Tuesday, January 20, 2009

My Sewing Back Story

Several weeks ago, Lindsay T asked about sewing back stories. Here's mine (I'm borrowing Dana's format):

My Pre-Sewing Days:
I'm the youngest of 5 children and grew up in a farm family. We weren't poor by any means, but we weren't overly wealthy either. My Mom sewed because it was economical. I remember many of my outfits in vivid detail. A navy blue top and pants with a red apple pocket. A pink pants suit with a striped blouse. They were adorable, coordinated outfits made primarily from polyester double knit. The pants pattern was made from newspaper and Mom joked that I never got any bigger around...she just kept making them longer.

Grade School:
I don't remember being taught to sew, but I know I learned from my Mom--probably by watching. I was probably in third grade when I began making
Barbie clothes--lots of them. I was only allowed to use my Mom's old Singer 301
and turn the wheel by hand--not use the knee control. That machine could fly, and I'm sure I would have sewn over my finger! Somewhere in this time period, I also learned how to knit, crochet, and embroider.

Jr. High/High School: I don't think I actually sewed anything for myself until my first Home Ec class in 7th grade. Everyone had to make an apron. I already knew how to sew and how to read a pattern sheet, so the apron was no problem. I added a hand-embroidered butterfly to the pocket of my apron. I still have the apron--somewhere here in one of the boxes. (We're waiting for our new home construction to be completed, and most of our stuff is packed away.) Through High School, I made some of my own clothes--mostly summer shorts, skirts, and blouses. I guess my sewing skills were pretty good because by the time I was a Senior, the Home Ec teacher asked me to do some sewing for her. And my friends would get me to help with their projects when the teacher wasn't looking---I inserted zippers and made buttonholes. I did some sewing for a boyfriend's mother and sister.

College: During my college years I made a few items--I mostly remember slim skirts, stirrup pants, and big shirts. One item wowed lots of people: I pink wool coat. My Mom showed me how to bag the lining. I lived at home and commuted to college every day, so I had ready access to my Mom's sewing room. When I moved away from home for an internship, she bought me a Singer sewing machine and loaned me her Singer serger. She bought me my own Singer serger after I graduated from college.

Early Career: Milwaukee was about 3 hours from home. Women were allowed to wear pants at my first place of employment! I bought suits and sewed the simpler pieces of my wardrobe--skirts and blouses--it was economical. Somewhere in here, volleyball, softball, and partying took up most of my free time, and I spent less time on sewing.

Sewing Revival: My first child, a daughter, was born in 2001, and I was thrilled to have a daughter to sew for! In 2002, I got my Bernina serger/coverstitch machine. In 2003, I discovered PR. I also got my Bernina 200E in 2003, and that's when my sewing life really changed. Thanks to the many feet available, sewing became incredibly easy. I rarely attempted invisible zippers or piping with my old machine--now they're a piece of cake! I began making lots of things for my daughter, but little or nothing for myself. As we all know, our bodies change with kids. I used to be able to make a size 10 from any of the Big 4 and it fit with few alterations. Not so anymore, and sewing for myself was very frustrating.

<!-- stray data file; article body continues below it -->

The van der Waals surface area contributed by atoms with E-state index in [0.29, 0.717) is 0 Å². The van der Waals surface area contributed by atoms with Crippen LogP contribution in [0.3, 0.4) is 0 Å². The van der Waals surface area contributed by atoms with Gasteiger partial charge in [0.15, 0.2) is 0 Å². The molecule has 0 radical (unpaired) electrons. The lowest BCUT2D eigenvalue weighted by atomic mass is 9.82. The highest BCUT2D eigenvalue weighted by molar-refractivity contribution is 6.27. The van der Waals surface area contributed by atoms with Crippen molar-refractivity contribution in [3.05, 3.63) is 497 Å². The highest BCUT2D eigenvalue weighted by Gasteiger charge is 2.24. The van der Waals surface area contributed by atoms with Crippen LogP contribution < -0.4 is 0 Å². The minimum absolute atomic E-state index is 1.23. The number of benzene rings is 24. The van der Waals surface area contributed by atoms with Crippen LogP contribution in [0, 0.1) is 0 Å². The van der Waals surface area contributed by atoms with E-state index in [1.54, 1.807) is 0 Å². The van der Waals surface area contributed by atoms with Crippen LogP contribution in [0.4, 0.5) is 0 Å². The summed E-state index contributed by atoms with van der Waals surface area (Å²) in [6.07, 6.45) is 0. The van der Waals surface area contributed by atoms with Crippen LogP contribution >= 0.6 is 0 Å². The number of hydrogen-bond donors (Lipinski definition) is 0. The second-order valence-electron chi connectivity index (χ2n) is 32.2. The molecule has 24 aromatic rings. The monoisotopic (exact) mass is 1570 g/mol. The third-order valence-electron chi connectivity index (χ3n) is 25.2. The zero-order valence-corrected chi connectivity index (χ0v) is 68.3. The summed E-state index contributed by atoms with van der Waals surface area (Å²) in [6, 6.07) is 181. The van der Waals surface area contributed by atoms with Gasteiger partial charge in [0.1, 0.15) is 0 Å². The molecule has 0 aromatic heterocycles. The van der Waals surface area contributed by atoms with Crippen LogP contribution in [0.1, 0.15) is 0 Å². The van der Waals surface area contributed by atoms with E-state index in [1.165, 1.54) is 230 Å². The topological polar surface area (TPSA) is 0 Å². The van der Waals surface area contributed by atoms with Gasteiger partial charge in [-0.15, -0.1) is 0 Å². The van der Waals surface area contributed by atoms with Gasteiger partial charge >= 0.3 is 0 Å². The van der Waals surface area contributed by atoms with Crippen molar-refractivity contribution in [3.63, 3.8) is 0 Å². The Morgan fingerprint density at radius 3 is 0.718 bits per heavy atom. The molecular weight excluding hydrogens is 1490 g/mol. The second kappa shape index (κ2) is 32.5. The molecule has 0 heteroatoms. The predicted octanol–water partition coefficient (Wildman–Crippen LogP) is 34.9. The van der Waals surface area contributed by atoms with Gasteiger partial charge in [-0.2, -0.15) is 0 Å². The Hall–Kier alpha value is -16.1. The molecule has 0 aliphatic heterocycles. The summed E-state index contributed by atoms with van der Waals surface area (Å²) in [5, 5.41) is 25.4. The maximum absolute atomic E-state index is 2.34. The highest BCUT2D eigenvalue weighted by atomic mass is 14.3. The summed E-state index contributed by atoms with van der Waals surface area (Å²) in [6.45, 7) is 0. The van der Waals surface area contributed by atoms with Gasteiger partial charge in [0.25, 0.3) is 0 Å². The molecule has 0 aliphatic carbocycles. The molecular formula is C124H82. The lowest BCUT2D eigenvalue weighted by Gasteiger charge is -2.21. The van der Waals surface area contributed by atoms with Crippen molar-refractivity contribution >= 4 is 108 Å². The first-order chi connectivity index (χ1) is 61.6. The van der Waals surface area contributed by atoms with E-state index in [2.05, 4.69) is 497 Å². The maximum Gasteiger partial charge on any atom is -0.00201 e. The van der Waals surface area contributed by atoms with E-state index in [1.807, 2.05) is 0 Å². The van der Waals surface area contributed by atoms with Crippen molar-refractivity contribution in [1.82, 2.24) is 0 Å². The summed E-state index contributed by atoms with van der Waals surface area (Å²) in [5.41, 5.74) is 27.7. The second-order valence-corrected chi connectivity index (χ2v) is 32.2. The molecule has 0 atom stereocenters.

In 2005, I picked up an issue of Sew Beautiful and saw some amazing smocked dresses for little girls. "I need to add smocking to my repertoire", I thought. Before I even smocked a single stitch, I bought a pleater and subscribed to Australian Smocking and Embroidery. Here's the first thing I smocked:

For years, I had gone to our State Fair and analyzed the ribbon winners in the textile competition. "I could do that!" is what I always thought, but in order to enter the Fair competition, you have to be somewhat organized. Entry forms are due well in advance of the judging and Fair. In 2006, I finally got organized and entered 8 items in the children's clothing competition. I received 4 blue ribbons, three reds, and one pink. In 2007, I entered 6 items in the children's categories and took home 6 blue ribbons. In 2008, I finally took a stab at sewing for myself again and entered some items in the adult categories. Out of 11 items, I received 8 blue ribbons, two reds, and one white. Yeah, I'm just a little competitive!

2008 was also the year I discovered the world of sewing blogs. There are other people out there who love to sew as much as I do....and the internet brings us all together. So here I am....inspired by so many of the great sewists and bloggers, I have decided to create my own blog. I hope you will enjoy what I have to share!


Lindsay T said...

Welcome to blogging world, Marsha! You sound like a fantastic sewist so I'll look forward to seeing photos of your work. BTW, I spent my formative years just south of you in Wauwatosa and I have many happy memories of the greater Milwaukee area.

Bunny said...

While late to the party, I have enjoyed reading your back story. It is an amazing community we have here in blogland. Welcome to blogging and from what I can see you have a wonderful one that I will be visiting often. My sewing is much like yours, a combo of adult and heirloom/smocking. I will put you on my blogroll.

Insolvency advice said...

I really enjoyed reading your post. I can relate. When I was young my mom also used to sew our dress because as you say it's economical. But I really think it's nice.

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